For the next week, set aside five minutes a day to recount the faithful generosity of God in your life.
- What am I grateful for right now?
- Who am I grateful for right now?
- How has God blessed me today?
- How can I be “the living expression of God’s kindness” (Mother Teresa) to someone today?
- What intentional kindness can I plan for tomorrow, this week, or this month?
GOING DEEPER – BEGIN A JOURNAL OF INTENTIONAL KINDNESS
Olivia Forton wrote, “Kindness is selfless, compassionate, and merciful, a choice, and a continual, intentional practice.”
Explore these questions:
- What words or actions come to mind when you think about kindness?
- What is the kindest thing someone has ever done for you? How did it make you feel?
- How have you experienced or expressed the “buoyant, joyous … crowded kindnesses” of God?
“Kindness matters in every step of our faith.” Julie Pfeifer
STARTING A KINDNESS JOURNAL – WHAT TO WRITE ABOUT
- An act of kindness you remember
- An act of kindness you gave
- An act of kindness you observed
- An act of kindness you would like to do
- A time you weren’t kind
- A time you felt the Holy Spirit’s nudge to be kind, but let the opportunity pass by
- An inspiring kindness quote
- A kind thought – consider starting a journal page for Kind Thoughts About Others then as the Spirit prompts, write them in a note, send them in a text, or type them in an email as a act of intentional kindness
- Explore the differences between random and intentional acts of kindness
- Begin a list of life-changing acts of kindness in our world
- Begin a list of the most powerful acts of authentic kindness you have ever experienced
G.K. Chesterton wrote, “If I can put one touch of rosy sunset into the life of any man or woman, I shall feel that I have worked with God.”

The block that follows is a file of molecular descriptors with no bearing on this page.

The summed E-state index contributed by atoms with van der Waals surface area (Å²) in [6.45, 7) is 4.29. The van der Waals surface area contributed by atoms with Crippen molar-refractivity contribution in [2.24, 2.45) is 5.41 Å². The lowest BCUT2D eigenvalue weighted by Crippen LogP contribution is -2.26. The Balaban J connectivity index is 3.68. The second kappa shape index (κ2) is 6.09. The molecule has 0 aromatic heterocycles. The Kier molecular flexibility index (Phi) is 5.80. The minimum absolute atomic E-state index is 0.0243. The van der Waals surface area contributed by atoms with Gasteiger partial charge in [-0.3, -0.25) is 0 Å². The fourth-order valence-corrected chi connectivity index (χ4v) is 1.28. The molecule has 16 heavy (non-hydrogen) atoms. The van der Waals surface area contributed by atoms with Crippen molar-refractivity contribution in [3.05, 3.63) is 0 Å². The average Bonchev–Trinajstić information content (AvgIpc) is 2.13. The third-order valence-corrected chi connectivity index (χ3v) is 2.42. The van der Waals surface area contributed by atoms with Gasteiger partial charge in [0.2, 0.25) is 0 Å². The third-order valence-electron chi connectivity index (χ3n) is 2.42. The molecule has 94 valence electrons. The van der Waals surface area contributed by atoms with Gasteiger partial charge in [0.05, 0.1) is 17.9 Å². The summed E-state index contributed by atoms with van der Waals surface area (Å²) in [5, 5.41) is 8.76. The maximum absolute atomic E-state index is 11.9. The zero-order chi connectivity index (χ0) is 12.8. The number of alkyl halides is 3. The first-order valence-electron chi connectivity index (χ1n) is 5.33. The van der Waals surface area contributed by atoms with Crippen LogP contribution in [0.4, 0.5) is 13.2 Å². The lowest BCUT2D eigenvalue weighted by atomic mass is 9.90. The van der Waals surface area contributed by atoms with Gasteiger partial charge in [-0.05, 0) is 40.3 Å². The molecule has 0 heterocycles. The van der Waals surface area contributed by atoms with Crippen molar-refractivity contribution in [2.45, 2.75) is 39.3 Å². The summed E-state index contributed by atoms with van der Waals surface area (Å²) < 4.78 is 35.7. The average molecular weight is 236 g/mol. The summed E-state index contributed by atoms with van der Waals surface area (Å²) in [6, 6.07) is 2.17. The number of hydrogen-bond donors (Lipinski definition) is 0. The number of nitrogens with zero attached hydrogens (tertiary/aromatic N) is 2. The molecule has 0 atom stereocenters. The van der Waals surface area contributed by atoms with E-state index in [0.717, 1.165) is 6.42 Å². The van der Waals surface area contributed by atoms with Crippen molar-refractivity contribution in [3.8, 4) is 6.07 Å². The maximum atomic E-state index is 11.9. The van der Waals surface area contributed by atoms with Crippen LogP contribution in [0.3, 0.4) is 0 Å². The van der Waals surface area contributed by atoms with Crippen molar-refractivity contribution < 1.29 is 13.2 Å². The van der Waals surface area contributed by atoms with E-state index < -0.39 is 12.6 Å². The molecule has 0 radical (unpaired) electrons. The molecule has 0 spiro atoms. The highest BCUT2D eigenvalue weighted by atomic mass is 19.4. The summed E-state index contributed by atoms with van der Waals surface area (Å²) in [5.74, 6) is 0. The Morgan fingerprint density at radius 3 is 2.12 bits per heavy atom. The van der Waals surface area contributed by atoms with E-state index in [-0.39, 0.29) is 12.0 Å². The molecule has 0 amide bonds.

A century later, missionary Jim Elliot, wrote to his wife Elisabeth, “Amy Carmichael writes of little joys, like flowers springing up by the path, unnoticed except by those who are looking for them. . . . a quietly sinking sun, a friendly dog, a ready smile.”
Centuries earlier, Sophocles wrote, “Kindness gives birth to kindness.”
Kindness matters, for kindness changes the world one precious life at a time.
PRESSING ON – INTENTIONAL KINDNESS
Biblical kindness is radical, in-tune, flexible, intentional, and perfectly fitted for it’s purpose.
Libby Farmen says, “Kindness is acting in a way that benefits others – often requiring sacrifice on our part.”
Rusty Foerger brings it home: “ … kindness is costly. To be kind is to be intentionally gentle, benevolent, and benign. It is to be actively gracious in spite of ingratitude. It is to offer goodness despite the possibility of being taken advantage of. It is to offer hospitality to the inhospitable … Kindness is self-giving; and … it is costly.”
BE KIND AND COMPASSIONATE TO ONE ANOTHER
“Authentic, Gospel-infused kindness demands that we link our well-being to the well-being of others, even the most distant-to-us and different-than-us others.” (Adam Phillips and Barbara Taylor)
CHRESTOS KINDNESS MIGHT BE A FEW WELL-CHOSEN WORDS
“A specific act of kindness doesn’t have to be a sweeping gesture.” Suzanne Hadley Gosselin
Chrestos means kindness, goodness, loving affection, sympathy, friendliness, patience, pleasantness, gentleness, and goodness.
Chrestos kindness shines through in the way a person speaks and acts.
It is also means “fit for use in a kind, good, benevolent, worthy, useful, virtuous, and pleasant manner.”